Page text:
Located in western South America, Peru boasts a mix of ancient ruins, beautiful architecture, the Andes mountains, and a long coastline. The biodiverse country offers travelers an abundance of both cultural and outdoor opportunities to fill their vacation in Peru. Peru’s 1.2 million square kilometers is divided into three regions: coast, highlands, and jungle, which of course includes the expansive Amazon Rainforest.
With deforestation, farming, and huge amounts of visitors who travel to Peru, it’s paramount to research how you can be a responsible traveler in order to preserve this beautiful but fragile environment through ecotourism. According to the Global Ecotourism Network, Ecotourism is defined as “responsible travel to natural areas that conserves the environment, sustains the well-being of the local people, and creates knowledge and understanding through interpretation and education of all involved: visitors, staff and the visited”.
Fast Facts about Tourism in Peru
The Ministry of Foreign Trade and Tourism is the political and administrative authority for the tourism sector and oversees many other tourism bodies.
Each year, more and more travelers decide to travel to Peru. From 2017 to 2018, there was about a 10% jump in international traveler arrivals—a level that stayed nearly the same in 2019. So, why are so many global travelers choosing Peru? Because of its ancient history, ruins, dramatic natural beauty from the Andes mountains to dense rainforest, delicious food and rich indigenous culture. Due to its wide range of terrain, adventure activities like surfing, skiing, rafting, and sandboarding are popular.
Machu Picchu is an Incan ruin and is one of the most well-known sites of Peru. However, there are many more ancient ruins to visit—the Nazca Lines are especially impressive. Seen from above, they are miles-long symbols literally dug in the Earth. Pre-columbian civilizations are generally huge draws to visit Peru for both art history buffs and adventure lovers—Chan Chan, Kuelap, and Ollantaytambo are famous ruins you might consider for your vacation in Peru.
Popular urban destinations are Lima, Cusco, and Puno. Many cities in Peru have beautiful Spanish architecture over 500 years old, especially Lima and Arequipa, and house many art and cultural museums; the Lima Art Museum houses native art spanning 3000 years.
What to Know About Ecotourism in Peru
The Amazon Rainforest accounts for 74% of Peru’s land—this rich, dense land is home to many animals, including over a thousand species of birds attracting many to travel to Peru. This rainforest contains the High Jungle and Low Jungle, with the High Jungle being more accessible for travelers. Additionally, Peru is a richly biodiverse country with many endemic species. In the Peruvian Amazon, you can find jaguars, hawks, eagles, monkeys, macaws, and capybaras, to name just a few.
In 1990, the National System of Natural Areas was created, which established specific protected areas, and the 1993 Constitution of Peru established its natural resources and ecosystems as part of the country’s heritage. Specifically, Peru is making progress in protecting Peru’s perhaps most well-known natural asset—the Amazon Rainforest—by setting up National Park Reserves. Unfortunately, since the early 2000s, some areas have been subject to deforestation, soil degradation, and construction, making ecotourism all the more important to embrace during your vacation in Peru.
The Peruvian government has some initiatives on paper to promote ecotourism. For example, an initiative called Al Turista, Lo Nuestro promotes the direct incorporation of local products such as livestock and handicrafts as part of tourism services. However, there isn’t a uniform policy regarding ecotourism, and there aren’t concrete certifications to reliably identify Peru tours, hotels, and other activities. However, with due diligence, you can find companies devoted to its principles.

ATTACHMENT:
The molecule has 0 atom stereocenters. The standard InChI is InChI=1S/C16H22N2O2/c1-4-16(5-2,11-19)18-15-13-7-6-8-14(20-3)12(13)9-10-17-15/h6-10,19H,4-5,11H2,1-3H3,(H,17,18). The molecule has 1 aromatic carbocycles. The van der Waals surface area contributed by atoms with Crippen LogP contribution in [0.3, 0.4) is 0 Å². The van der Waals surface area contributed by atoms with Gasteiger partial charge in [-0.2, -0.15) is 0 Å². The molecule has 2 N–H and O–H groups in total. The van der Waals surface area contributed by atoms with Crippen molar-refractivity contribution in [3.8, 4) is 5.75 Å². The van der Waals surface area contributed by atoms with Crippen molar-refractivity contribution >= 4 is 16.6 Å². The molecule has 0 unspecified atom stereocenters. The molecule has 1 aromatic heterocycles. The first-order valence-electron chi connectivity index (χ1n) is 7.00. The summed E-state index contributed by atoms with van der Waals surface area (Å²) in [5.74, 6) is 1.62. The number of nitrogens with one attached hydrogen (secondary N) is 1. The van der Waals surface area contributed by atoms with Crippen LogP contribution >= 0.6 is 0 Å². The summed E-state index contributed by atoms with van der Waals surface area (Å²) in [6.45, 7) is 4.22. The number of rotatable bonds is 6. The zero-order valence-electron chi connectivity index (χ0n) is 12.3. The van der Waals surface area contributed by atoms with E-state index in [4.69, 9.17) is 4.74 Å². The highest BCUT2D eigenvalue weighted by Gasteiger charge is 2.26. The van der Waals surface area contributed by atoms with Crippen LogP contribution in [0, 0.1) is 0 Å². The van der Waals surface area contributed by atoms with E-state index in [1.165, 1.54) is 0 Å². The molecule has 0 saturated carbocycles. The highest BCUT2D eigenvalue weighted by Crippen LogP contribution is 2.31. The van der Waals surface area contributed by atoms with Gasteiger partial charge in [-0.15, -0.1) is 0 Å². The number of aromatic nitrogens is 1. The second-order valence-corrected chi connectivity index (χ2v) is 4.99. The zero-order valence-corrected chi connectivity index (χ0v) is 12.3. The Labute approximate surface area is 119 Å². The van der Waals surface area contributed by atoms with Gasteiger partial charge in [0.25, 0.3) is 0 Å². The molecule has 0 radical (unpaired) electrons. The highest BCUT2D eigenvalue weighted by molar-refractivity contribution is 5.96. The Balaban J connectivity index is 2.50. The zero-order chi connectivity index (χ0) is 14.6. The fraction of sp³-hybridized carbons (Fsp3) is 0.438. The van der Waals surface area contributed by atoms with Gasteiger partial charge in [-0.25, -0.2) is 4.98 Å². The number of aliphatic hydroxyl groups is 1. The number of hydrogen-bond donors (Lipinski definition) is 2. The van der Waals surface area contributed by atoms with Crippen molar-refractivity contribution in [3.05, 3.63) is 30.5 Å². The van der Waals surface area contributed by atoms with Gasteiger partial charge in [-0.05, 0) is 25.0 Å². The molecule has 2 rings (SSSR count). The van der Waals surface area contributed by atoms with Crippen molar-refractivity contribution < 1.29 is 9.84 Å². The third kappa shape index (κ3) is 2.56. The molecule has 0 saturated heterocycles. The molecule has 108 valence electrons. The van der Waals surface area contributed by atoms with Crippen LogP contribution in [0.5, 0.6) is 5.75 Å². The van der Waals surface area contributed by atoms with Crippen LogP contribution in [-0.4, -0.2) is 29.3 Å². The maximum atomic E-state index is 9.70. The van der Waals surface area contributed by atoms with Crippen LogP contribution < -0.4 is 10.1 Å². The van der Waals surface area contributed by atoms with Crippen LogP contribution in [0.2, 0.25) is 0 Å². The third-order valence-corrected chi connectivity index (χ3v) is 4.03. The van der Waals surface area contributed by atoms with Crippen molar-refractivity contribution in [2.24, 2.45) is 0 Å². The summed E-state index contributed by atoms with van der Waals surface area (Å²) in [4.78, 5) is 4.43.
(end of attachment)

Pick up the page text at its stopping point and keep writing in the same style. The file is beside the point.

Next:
One area that is subject to more governmental regulation is Machu Picchu. The Government has limited the number of visitors per day at 2,500, and the amount of permits for the Inca Trail to 500. This includes guides, cooks, and other employees which must accompany trekkers. As of 2018, you also cannot bring any single-use plastic inside the area.
Ecotours to Book for Your Vacation in Peru
With the variety of areas that Peru has to offer, there are many eco-friendly tours for you that can suit you when you travel to Peru. Peru tours range from urban food tours, multi-day treks, archeological tours, and more.
Popular protected areas of interest for those who travel to Peru are Manú National Park and the Rio Abiseo National Park, both of which are also UNESCO world heritage sites for both natural and cultural value.
Of course, the ancient ruins and dramatic setting of Machu Picchu are a huge draw for travelers. Consider Evolution Treks Peru for your operator to book on your vacation in Peru. It is a locally-owned tour company that offers a huge variety of itineraries, like the Classic Inca Trail tour. They have many sustainable initiatives, including being the only company that hires women porters and ensures them an equal salary. They are also cooperatively employee-owned and provide equal travel conditions for the trekker and porters/guides alike.
Another option is Alternative Peru, which offers private guided cultural tours. By going to less-visited destinations and neighborhoods, your money is interacting with more local and smaller economies. Alternative Lima offers a full day in the capital city “off the beaten path” given by a local guide.
If you’re planning a vacation with principles of ecotourism in your mind, a vacation in Peru is a great option, especially if you’re willing to spend some time researching specific businesses and activities. It’s sure to satisfy adventure seekers, gastronomic lovers, and avid historians alike.
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